Derek Trucks still plays for the right reasons

Derek Trucks says he and his wife, Susan Tedeschi, waited till they'd been married for nearly a decade  and had two kids before they started a band together.

Derek Trucks says he and his wife, Susan Tedeschi, waited till they'd been married for nearly a decade and had two kids before they started a band together.

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Entertainment is filled with tragic tales or prodigies. Brilliant children who grew up too fast, were tempted too early or failed to live up to their early brilliance as adults.

At 32, Derek Trucks is an example of just the opposite. A guitar prodigy from the age of 12, Trucks jammed with Buddy Guy, Johnny Winter, Joe Walsh and the Allman Brothers, and toured with his own band. But Trucks, who sounded like a normal kid when he 13 and didn't take all the offers who came his way, is a happily married adult with two kids, a studio in his home and enough clout that Eric Clapton asked him to play with him on tour. Most recently, Trucks and his wife (and fellow guitar great) Susan Tedeschi created their own band, so they could work and tour together.

"It's been a pretty incredible run, I gotta say," says Trucks. "There's an ebb and flow to everything, but if I could go back and could plan it out I wouldn't do it much differently! It's been a nice, slow, steady climb. I think part of it is being in it for the right reasons and never wavering off of that."

All along, for Trucks, it's been about the music ever since he bought a guitar for $5 at a yard sale when he was 9. His father, Chris Trucks, who is the brother of Allman Brothers Band drummer Butch Trucks, taught Derek as much as he knew, but Derek was a special case. He became known as a whiz kid on the Jacksonville, Fla., music scene, even if his schoolmates had no idea.

Trucks says he always recognized music was about something more important than fame:

"Watching my dad listen to an Allman Brothers record or a B.B. King record, that really was his religion listening to that music. Once you start playing it you realize that that is the reward — the music, the work. Whether success comes or not is absolutely secondary. Once you get that bug early on you kinda make that decision: 'If I'm broke for the rest of my life, if I'm eating and got the gig, that's great!' The only people I know in life who are content, full, happy, human beings and keep growing are people who just never end that search. Whatever their job is, whatever their gig is, they're just full-on. To me, that's what's inspiring and you gotta instill that from the beginning."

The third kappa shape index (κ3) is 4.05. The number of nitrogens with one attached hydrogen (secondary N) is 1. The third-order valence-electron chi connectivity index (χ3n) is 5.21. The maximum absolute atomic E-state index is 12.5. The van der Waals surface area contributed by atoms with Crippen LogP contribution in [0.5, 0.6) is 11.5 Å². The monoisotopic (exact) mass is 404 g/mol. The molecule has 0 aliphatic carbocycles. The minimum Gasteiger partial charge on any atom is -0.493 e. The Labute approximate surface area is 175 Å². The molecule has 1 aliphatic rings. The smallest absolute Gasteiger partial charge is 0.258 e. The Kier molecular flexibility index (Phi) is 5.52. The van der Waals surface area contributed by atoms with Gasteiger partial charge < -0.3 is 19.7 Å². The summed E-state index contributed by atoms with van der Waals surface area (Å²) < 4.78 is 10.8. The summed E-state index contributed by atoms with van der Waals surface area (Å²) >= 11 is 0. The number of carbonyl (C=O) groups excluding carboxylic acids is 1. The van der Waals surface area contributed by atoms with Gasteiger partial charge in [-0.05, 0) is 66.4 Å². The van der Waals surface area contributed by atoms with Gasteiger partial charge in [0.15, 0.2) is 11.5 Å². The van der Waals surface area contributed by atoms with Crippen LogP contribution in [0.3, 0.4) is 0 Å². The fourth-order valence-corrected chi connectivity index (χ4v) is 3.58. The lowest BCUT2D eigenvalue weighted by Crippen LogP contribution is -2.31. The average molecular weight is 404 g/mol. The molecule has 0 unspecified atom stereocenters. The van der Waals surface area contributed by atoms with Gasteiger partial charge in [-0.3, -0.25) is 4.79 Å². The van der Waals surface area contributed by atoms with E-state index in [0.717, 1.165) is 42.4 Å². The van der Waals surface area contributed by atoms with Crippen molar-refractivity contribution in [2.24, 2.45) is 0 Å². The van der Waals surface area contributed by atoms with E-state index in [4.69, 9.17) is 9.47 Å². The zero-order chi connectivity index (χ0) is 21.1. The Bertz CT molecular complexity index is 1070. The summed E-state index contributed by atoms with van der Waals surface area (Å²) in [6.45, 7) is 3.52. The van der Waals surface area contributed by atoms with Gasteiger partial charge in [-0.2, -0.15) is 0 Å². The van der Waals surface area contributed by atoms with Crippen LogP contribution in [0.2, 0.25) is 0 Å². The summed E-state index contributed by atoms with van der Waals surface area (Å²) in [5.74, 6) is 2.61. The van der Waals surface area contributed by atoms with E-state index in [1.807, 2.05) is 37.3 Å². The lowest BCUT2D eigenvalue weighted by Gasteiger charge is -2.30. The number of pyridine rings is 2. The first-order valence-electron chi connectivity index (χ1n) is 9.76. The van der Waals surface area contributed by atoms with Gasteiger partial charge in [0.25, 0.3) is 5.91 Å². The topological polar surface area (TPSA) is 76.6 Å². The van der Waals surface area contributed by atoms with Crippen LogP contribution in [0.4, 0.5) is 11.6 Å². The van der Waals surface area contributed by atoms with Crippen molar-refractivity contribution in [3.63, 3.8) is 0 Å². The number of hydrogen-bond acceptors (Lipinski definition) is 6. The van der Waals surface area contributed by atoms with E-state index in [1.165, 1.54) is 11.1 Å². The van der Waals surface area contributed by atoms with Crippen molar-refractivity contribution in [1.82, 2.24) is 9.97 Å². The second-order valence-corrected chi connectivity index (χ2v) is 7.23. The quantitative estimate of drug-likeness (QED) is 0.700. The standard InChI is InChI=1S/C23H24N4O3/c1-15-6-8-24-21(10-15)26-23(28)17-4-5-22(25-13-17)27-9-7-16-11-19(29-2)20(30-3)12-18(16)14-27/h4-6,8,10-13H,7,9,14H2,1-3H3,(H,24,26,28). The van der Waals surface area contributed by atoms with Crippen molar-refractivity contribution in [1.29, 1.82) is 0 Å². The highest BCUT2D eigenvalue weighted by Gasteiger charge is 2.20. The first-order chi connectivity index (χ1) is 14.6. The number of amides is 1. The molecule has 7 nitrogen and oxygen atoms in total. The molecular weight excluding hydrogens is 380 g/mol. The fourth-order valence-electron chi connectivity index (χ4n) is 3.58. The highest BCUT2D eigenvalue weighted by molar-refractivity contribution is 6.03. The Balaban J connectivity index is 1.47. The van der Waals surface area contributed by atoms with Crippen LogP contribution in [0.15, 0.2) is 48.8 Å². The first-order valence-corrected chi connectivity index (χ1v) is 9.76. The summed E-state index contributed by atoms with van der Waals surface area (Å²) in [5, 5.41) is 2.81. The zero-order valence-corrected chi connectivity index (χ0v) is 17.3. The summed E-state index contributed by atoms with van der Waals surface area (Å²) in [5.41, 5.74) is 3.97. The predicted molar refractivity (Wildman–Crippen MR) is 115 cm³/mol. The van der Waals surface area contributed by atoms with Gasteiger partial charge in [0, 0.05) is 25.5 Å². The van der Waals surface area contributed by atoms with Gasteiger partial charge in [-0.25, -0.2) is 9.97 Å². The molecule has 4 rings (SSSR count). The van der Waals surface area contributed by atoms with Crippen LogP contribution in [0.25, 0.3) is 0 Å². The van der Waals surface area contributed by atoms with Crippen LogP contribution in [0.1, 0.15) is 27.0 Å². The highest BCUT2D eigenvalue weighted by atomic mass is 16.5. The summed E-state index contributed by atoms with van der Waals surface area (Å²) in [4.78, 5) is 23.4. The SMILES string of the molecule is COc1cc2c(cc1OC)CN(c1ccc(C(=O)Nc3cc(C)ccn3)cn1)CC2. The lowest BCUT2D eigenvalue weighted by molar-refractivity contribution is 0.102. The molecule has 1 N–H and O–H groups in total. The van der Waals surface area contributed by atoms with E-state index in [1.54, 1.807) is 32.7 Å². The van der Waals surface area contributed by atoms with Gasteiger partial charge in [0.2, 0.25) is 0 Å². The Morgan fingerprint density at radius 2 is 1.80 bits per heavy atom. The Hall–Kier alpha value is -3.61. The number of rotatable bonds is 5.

Trucks says part of the reason he built a studio in his home was so that he and his wife could spend more time with their kids rather than be off somewhere recording when they weren't traveling to shows.

"Even when you're doing everything right, you wish you had more time with them," he says.

The studio has also meant that the two didn't have to worry about a studio cost when making their own albums. That was a big help when the two put together the Tedeschi Trucks Band.

He says it is definitely the couple's primary concern. The two put their regular bands on indefinite hold. For Trucks that included his own group, his involvement in the Allman Brothers, along with side-projects:

"We didn't want to have any safety nets where we'd continue to do our other projects. Whenever you do something like that I feel that it's easy to mentally tap out if it's not going perfectly at first. It's going to take a while to get as good as the other things you're doing. If you have other projects you can always go 'Well, this is fine, but I'll be back doing what I want to do soon enough.'"

As for his art, Trucks says he's happy with the way things are going.

"I'm still early in my career, hopefully, but I've felt the shift in the last 5,10 years where you can hear your sound aging in a good way. I don't feel the need to show people what you know musically. It's just, say what you want to say. It's such a subtle thing."

Trucks says he was watching a documentary on a 85-year-old sushi chef and it really hit him.

"The first 90 percent of learning your craft is really the easy part. The next five is harder and the next five is what separates everybody else. Getting good is not that hard. It's getting great and moving beyond that. Even if most people don't understand the refining process, people can feel it."

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